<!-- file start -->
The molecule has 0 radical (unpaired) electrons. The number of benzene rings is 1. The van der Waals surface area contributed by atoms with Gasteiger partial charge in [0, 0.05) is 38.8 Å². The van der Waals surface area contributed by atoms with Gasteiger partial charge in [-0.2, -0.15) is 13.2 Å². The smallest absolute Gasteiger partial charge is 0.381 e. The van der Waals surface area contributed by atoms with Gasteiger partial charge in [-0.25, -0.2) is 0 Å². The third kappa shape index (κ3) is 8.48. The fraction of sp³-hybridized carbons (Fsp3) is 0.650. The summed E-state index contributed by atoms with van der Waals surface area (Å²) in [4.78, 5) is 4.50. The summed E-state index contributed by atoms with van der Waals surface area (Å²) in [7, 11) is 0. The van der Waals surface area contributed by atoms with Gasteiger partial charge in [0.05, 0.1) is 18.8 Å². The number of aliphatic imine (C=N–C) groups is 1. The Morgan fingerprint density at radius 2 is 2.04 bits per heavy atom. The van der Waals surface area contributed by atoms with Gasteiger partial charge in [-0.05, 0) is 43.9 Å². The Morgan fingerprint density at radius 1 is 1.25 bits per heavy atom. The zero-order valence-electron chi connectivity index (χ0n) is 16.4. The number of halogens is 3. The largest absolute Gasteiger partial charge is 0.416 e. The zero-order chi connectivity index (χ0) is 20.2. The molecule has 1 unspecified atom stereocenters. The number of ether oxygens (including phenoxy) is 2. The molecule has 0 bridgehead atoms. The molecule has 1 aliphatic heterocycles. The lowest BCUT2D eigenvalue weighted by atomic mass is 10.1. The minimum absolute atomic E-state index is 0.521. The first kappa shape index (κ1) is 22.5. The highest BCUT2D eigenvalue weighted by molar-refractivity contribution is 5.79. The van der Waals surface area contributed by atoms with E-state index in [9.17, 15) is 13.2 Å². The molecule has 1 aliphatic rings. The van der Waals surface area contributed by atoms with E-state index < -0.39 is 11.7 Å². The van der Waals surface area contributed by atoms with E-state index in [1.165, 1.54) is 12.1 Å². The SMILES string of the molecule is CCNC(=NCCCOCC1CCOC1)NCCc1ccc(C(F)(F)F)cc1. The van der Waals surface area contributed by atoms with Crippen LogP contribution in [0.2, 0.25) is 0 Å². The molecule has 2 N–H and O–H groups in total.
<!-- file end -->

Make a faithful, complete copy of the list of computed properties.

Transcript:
The molecule has 0 radical (unpaired) electrons. The number of benzene rings is 1. The van der Waals surface area contributed by atoms with Gasteiger partial charge in [0, 0.05) is 38.8 Å². The van der Waals surface area contributed by atoms with Gasteiger partial charge in [-0.2, -0.15) is 13.2 Å². The smallest absolute Gasteiger partial charge is 0.381 e. The van der Waals surface area contributed by atoms with Gasteiger partial charge in [-0.25, -0.2) is 0 Å². The third kappa shape index (κ3) is 8.48. The fraction of sp³-hybridized carbons (Fsp3) is 0.650. The summed E-state index contributed by atoms with van der Waals surface area (Å²) in [4.78, 5) is 4.50. The summed E-state index contributed by atoms with van der Waals surface area (Å²) in [7, 11) is 0. The van der Waals surface area contributed by atoms with Gasteiger partial charge in [0.05, 0.1) is 18.8 Å². The number of aliphatic imine (C=N–C) groups is 1. The Morgan fingerprint density at radius 2 is 2.04 bits per heavy atom. The van der Waals surface area contributed by atoms with Gasteiger partial charge in [-0.05, 0) is 43.9 Å². The Morgan fingerprint density at radius 1 is 1.25 bits per heavy atom. The zero-order valence-electron chi connectivity index (χ0n) is 16.4. The number of halogens is 3. The largest absolute Gasteiger partial charge is 0.416 e. The zero-order chi connectivity index (χ0) is 20.2. The molecule has 1 unspecified atom stereocenters. The number of ether oxygens (including phenoxy) is 2. The molecule has 0 bridgehead atoms. The molecule has 1 aliphatic heterocycles. The lowest BCUT2D eigenvalue weighted by atomic mass is 10.1. The minimum absolute atomic E-state index is 0.521. The first kappa shape index (κ1) is 22.5. The highest BCUT2D eigenvalue weighted by molar-refractivity contribution is 5.79. The van der Waals surface area contributed by atoms with E-state index in [9.17, 15) is 13.2 Å². The molecule has 1 aliphatic rings. The van der Waals surface area contributed by atoms with E-state index < -0.39 is 11.7 Å². The van der Waals surface area contributed by atoms with E-state index in [1.165, 1.54) is 12.1 Å². The SMILES string of the molecule is CCNC(=NCCCOCC1CCOC1)NCCc1ccc(C(F)(F)F)cc1. The van der Waals surface area contributed by atoms with Crippen LogP contribution in [0.2, 0.25) is 0 Å². The molecule has 2 N–H and O–H groups in total.